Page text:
By Daniel Flynn
ATHENS, Oct 30 (Reuters) - The head of Amnesty International called on Thursday for the winner of next week’s U.S. presidential election to shut the Guantanamo Bay detention centre in Cuba within 100 days of taking office.
Irene Khan also urged the U.S. Congress to investigate human rights abuses at the U.S. naval base at Guantanamo and by U.S. forces in Iraq and Afghanistan during President George W Bush’s administration, and take action against those responsible.
"I hope whichever candidate wins that they will pay very serious attention to restoring the U.S, as a human rights champion at home and abroad," the veteran Bangladeshi human rights lawyer said.
Democratic candidate Barack Obama and his Republic rival John McCain have called for the closure of the U.S. military prison at Guantanamo, which holds about 255 suspected members of al Qaeda, the Taliban and associated groups.
McCain has said the detainees should be moved to the military prison at Fort Leavenworth, Kansas.
"Both candidates have actually said they will look into the closure of Guantanamo ... We certainly hope that they will give attention to it in the first 100 days," Khan told Reuters and another news agency on the sidelines of a corruption conference in Athens.
"We would like to see them close it (in 100 days)."
More than 750 foreign captives have been held without trial at the base in the seven years since President Bush declared a war against terrorism in response to the September 11 attacks.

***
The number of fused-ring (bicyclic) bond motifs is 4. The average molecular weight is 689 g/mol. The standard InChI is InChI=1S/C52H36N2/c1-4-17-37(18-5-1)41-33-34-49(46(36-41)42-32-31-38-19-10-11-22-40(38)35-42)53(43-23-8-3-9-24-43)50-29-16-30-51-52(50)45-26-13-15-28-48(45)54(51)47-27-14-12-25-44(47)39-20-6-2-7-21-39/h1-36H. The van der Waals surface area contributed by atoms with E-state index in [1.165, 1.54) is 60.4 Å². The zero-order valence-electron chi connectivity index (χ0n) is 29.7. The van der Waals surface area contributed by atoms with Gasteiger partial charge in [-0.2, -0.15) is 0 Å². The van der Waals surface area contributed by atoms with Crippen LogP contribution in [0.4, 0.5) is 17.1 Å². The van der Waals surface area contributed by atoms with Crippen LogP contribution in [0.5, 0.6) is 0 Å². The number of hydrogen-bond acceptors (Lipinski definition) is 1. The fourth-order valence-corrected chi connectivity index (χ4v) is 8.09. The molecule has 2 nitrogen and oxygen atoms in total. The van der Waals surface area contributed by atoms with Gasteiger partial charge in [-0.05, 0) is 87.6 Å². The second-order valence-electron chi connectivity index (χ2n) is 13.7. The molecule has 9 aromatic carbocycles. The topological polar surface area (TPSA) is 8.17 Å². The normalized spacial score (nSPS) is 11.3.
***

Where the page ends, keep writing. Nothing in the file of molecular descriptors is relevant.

The prison and its military tribunals have been widely condemned by human rights groups and governments around the world, including close allies of the United States, who say they do not meet international legal standards.
"I hope that in the U.S. there will be a congressional investigation ... and then action will be taken against those responsible for human rights abuses," Khan said, citing the illegal detention of terrorism suspects and the ongoing wars in Iraq and Afghanistan.
She called on the eventual winner of Tuesday’s U.S. election to expose the secret detention of terrorism suspects and to make an immediate impact on foreign crises, such as the five-year-old conflict in the Darfur region of western Sudan, where experts believe 200,000 people have been killed.
She called on the international community to throw its support behind an arrest warrant for Sudanese President Omar Hassan al-Bashir to face charges of masterminding a genocide campaign in Darfur.
The African Union has urged the U.N. Security Council to block the warrant, saying it could upset political efforts to end the fighting between rebels and government forces, but Khan said political discussions had proved fruitless.
Khan warned that global financial turmoil could distract Western governments from combating human rights abuses and cut aid budgets. In the developing world, it could increase poverty and social unrest and tempt governments into authoritarian crackdowns.
"Human rights are not a luxury for the good times and we need to focus on human rights when times get tough because that’s the real test," said Khan, head of Amnesty since 2001. (Editing by Michael Roddy)